I posted a little while back about a few of my favorite noirs, and decided to re-visit one of the films from the list: The Killers (1946). I truly love this film, and on yet another go round I’m beginning to understand a bit more as to why. To start with, the movie does an excellent job of directly lifting the flashback-based narrative from Citizen Kane. The only difference is that the figure piecing together the life of Charles Foster Kane was a journalist, whereas Jim Reardon (Edmund O’Brien) was an insurance investigator doing routine follow-up on the murder before paying out a ‘nickel and dime’ insurance policy. The shift of the principal investigator from a journalist to an insurance man reflects how Noirs seldom, if ever, focus on a figure of standing and greatness that is newsworthy for the life they lived, but rather for the crimes they committed. Noirs often focus upon the deranged, criminal, impoverished, or forgotten characters -a style of film dedicated to the unspeakable elements of society who spend their time moving from one boarding house to the next.
And while the narrative logic of The Killers is ultimately fleshed out with Welles-inspired flashbacks, I would argue it gains all of its momentum through one of the most hard-boiled and downright brutal sequences in cinema. A sequence which is taken almost verbatim from Ernest Hemingway’s 1927 short story of the same title. I quote the first three minutes from the opening scene below (the whole sequence runs around nine to ten minutes) in order to give you a sense of the darkness (both cinematic and psychic) that pervades the opening scene. Hemingway’s story was a tale about a man (the Swede) who refuses to run away from death and ultimately faces it with both resignation and dignity -an unfathomable reality for most- and for Hemingway the zenith of a darker sense of heroism. The director of this film, Richard Siodmak, was a German-born Jew who fled the rise of Nazism during the 1930s, arriving in the US in 1939 and begam making films in Hollywood as early as 1941. He was also a filmmaker in Germany and his experience with sophisticated studio shooting and the brilliant lighting of black and white (prevalent in many films from Germany throughout the 1920s and early 1930s) brings much to the Hollywood noir style of the 1940s, some of which is readily apparent in the clip below.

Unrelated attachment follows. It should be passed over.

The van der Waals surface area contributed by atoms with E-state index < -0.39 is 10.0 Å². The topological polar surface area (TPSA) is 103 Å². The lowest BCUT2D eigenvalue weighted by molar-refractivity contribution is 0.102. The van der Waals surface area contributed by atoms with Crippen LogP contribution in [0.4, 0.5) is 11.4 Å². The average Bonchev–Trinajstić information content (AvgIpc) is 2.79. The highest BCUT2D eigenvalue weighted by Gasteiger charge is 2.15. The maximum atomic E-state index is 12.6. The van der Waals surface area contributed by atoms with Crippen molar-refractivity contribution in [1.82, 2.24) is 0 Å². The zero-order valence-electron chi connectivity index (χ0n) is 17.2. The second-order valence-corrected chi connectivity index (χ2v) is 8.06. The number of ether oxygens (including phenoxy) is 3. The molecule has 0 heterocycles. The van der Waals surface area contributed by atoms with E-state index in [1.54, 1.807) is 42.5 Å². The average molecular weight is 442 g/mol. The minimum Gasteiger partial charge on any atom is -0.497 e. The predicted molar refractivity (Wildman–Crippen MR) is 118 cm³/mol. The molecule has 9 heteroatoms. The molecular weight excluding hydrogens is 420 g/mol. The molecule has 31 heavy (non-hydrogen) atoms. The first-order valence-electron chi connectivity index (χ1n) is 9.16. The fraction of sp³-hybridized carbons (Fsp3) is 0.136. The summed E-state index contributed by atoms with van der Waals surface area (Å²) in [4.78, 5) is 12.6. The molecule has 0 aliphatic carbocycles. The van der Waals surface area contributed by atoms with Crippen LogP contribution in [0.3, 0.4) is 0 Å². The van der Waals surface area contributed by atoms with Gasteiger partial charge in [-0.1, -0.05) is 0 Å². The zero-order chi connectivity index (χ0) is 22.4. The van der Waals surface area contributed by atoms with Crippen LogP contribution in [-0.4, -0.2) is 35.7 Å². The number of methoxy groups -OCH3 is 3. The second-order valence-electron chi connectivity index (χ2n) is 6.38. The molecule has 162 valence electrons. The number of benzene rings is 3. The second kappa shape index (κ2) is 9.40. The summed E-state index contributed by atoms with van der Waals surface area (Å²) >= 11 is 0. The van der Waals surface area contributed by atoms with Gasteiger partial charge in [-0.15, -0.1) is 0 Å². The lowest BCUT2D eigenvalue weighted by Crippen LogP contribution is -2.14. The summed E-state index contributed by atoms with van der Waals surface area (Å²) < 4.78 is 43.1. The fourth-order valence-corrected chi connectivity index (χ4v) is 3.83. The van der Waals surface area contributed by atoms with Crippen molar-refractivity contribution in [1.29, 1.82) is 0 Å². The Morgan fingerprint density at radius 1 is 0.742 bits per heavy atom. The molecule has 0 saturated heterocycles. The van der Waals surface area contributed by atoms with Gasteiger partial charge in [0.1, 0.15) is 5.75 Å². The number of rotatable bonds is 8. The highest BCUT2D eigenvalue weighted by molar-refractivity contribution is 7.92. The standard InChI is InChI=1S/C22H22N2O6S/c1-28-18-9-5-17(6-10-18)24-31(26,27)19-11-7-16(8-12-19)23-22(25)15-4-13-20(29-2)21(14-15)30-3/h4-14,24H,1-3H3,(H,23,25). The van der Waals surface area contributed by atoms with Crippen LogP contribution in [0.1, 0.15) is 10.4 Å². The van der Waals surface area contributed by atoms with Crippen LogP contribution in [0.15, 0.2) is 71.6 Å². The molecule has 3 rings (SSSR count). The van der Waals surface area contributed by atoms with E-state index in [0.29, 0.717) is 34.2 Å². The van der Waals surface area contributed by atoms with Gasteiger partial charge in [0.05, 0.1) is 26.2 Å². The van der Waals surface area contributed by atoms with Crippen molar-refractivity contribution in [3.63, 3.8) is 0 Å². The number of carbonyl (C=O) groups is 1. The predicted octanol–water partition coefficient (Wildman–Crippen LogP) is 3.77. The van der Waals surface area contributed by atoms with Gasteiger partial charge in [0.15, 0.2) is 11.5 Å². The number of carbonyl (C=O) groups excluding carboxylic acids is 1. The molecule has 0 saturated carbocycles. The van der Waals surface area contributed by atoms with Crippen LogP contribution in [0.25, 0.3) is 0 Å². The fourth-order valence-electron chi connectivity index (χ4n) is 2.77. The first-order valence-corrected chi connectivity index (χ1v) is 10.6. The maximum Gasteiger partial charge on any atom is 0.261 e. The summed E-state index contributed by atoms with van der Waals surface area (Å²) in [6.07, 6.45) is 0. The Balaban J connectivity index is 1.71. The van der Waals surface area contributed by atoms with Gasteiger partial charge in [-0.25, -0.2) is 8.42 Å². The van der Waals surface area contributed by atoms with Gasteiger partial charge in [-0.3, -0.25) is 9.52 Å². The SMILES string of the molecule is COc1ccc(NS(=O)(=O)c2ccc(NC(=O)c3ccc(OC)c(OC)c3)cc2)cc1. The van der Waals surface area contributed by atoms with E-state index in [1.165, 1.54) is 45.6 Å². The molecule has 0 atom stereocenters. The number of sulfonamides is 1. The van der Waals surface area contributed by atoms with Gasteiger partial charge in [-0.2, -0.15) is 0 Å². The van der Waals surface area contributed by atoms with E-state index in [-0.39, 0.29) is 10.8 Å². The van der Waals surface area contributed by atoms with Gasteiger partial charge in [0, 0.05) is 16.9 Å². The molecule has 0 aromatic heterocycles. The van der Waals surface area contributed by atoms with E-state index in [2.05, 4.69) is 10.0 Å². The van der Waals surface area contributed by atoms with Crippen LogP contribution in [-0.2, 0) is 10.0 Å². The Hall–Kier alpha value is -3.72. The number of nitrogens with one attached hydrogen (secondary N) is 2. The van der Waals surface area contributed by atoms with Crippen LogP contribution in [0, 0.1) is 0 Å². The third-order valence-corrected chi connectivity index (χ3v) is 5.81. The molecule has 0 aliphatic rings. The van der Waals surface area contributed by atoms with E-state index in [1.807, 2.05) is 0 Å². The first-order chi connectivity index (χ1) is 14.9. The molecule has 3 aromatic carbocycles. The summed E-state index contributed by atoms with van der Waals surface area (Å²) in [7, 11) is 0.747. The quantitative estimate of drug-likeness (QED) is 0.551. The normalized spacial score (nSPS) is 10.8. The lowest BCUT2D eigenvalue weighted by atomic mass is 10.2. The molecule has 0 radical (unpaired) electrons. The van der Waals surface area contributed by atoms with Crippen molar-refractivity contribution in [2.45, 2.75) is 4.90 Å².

One of the things that occurred to me while watching this film for the umpteenth time was the ways in which the horrific, yet shadowy, realities of Nazism inform the first 10 minutes of this film. Adorno’s famous claim that ”After the Holocaust there can be no poetry,” or, as Daphne Merkin explains this quote, “in the wake of such mind-numbing atrocity, there can be only linguistic diffidence, an exhausted heap of words” (link) informs the ways in which the popular appeal of film Noir may have started immediately trying to speak to such an atrocity indirectly through allegorical images. Almost immediately after this global atrocity, a Siodmak adapts a short story by Hemingway to filmically comment on the unutterable horror of the legacy of Nazism using the figure of the Noir killers. Moreover, the ultimate violence of their being no perceivable idea, as they communicate to Nick Adams in the clip above, dramatically captures that sense of unfathomable horror that remains. The first 10 minutes of The Killers is noir at its meanest and most brutal, particularly because it is framed by a historical moment in which the is world reeling from the realization of the violent extremes that humanity is all too capable of. Film Noir in many ways marks the end of humanism through the filmic language and ushers in the rise of our modern era.